The prospect of vaccinating children over the age of five is “the next problem on the horizon,” said a public health expert.
Professor Devi Sridhar, personal chair in global public health at the University of Edinburgh, told Good Morning Britain that Pfizer had applied for its vaccine for use in the United States over the age of five.
“To mention the exciting thing on the horizon, even for parents of younger children,” she said.
“It looks like Pfizer will seek approval of the vaccine for five- to 11-year-olds in the United States in October and that for those under 12.”
It comes when the UK’s Chief Medical Officers announced yesterday that children over the age of 12 will be receiving the Covid vaccine.
And vaccines minister Nadhim Zahawi said children could opt for the coronavirus vaccine against their parents’ wishes after meeting a clinician.
The vaccines minister told Sky News, “Children will be given a leaflet to share with their parents and of course we have a consent form that will be delivered to them either electronically and in some schools physically to their parents, and their parents will . “Then read all the information you need to consent if the child is to be vaccinated.
“On the very rare occasions where there is a disagreement between the parent and the 12-15 year old, for example if the parent does not want to agree but the 12-15 year old wants the vaccine, then the doctor will in the first Step bring the parent and child together to see if they can come to an agreement.
“If that is not possible, then if the child is considered competent – and this has existed for all vaccination programs in schools since the 1980s – if the child is considered competent, Gillick competence is called, then the child can get the vaccine.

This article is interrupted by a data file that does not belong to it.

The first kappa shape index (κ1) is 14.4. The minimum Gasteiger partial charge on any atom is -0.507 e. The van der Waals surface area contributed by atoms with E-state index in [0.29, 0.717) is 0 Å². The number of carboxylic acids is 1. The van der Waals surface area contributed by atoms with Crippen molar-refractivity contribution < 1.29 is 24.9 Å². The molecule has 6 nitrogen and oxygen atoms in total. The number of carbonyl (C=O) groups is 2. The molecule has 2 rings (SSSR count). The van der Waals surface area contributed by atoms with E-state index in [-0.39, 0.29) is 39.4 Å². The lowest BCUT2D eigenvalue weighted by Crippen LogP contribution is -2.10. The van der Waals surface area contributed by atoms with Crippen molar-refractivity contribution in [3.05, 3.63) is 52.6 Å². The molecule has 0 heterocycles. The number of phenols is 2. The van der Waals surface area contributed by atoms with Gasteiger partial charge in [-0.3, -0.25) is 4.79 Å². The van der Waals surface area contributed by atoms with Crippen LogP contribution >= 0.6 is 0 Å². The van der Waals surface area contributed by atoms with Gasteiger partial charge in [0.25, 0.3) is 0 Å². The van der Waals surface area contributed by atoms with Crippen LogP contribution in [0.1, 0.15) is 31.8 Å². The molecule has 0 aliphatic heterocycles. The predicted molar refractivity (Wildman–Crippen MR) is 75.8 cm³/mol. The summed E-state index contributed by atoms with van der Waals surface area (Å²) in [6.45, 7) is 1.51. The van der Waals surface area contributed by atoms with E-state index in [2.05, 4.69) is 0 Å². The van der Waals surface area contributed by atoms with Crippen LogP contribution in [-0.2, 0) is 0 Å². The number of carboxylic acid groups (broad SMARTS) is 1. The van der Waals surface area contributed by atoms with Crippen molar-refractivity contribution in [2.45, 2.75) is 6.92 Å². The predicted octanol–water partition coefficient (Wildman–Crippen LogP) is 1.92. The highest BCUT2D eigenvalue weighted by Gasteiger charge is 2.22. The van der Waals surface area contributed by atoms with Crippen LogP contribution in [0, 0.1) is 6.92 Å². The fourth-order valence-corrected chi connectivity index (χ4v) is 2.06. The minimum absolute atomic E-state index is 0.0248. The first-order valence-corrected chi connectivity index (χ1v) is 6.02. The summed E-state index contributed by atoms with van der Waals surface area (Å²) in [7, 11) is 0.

“But these are very rare cases, and it is very important to remember that the school-age vaccination service is incredibly well equipped – clinicians are very adept at vaccinating 12-15 year olds in schools.”
Professor Anthony Harnden, vice chairman of the Joint Committee on Vaccination and Immunization (JCVI), explained why there is a “minor health benefit” for children with no underlying health concerns from being vaccinated against the coronavirus.
Professor Harnden told the BBC Today program, “What we said on our committee is that vaccination has marginal health benefits.
“That’s because the risk of Covid for healthy young children is indeed very small, but the benefit of the vaccine is very small due to the low risk of a very rare side effect.
“We felt that the bottom line was that we couldn’t give advice based on health benefits alone.
“But the CMOs (Chief Medical Officers) have been rethinking this, and they have looked at much broader issues with educational factors that were way outside of our jurisdiction – like controlling school infections, social isolation, school closings – and she was who Opinion that the bottom line is that it is more beneficial to offer the vaccination. “
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